(Bloomberg) -- A rare natural sugar called allulose just got a favorable nod from U.S. regulators that could give a boost to companies like Ingredion Inc. and breakfast-cereal subscription startup Magic Spoon.

The Food and Drug Administration issued draft guidance on the sweetener on Wednesday, saying it’s the first time the agency intends to “allow a sugar to not be included as part of the total or added sugars” categories on food labels.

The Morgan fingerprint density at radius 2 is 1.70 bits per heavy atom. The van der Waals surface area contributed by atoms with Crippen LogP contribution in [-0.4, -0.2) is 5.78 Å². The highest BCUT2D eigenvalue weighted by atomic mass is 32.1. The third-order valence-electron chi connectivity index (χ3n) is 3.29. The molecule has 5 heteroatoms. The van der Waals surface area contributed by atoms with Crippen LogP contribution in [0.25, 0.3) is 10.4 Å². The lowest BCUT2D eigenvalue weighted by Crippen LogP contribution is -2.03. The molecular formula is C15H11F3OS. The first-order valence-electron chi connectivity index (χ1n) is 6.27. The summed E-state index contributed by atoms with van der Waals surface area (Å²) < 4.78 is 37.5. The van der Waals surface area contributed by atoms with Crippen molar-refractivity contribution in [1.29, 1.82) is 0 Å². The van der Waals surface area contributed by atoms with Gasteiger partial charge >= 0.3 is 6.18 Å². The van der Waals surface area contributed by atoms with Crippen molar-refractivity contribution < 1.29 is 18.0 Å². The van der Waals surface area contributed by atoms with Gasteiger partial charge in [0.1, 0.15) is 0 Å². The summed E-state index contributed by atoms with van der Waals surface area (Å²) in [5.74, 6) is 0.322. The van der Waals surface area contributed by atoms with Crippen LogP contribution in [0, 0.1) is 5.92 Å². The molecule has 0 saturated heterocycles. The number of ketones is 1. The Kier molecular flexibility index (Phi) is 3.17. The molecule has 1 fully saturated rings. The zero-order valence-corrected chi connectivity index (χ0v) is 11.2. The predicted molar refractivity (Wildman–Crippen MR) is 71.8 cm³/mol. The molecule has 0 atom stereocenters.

“The latest data suggests that allulose is different from other sugars in that it is not metabolized by the human body in the same way as table sugar,” FDA food-safety official Susan Mayne said in a statement. “It has fewer calories, produces only negligible increases in blood glucose or insulin levels, and does not promote dental decay.”

Ingredion in December reported a pact with Japan’s Matsutani Chemical Industry Co. to make Astraea Allulose in Mexico and market it in the Americas. Allulose is used to help sweeten Magic Spoon, which is being pitched as a “healthy cereal” that’s “perfect for anyone on a ketogenic or low carb diet.” The sweetener is found in things like figs and maple syrup, according to the Magic Spoon website.

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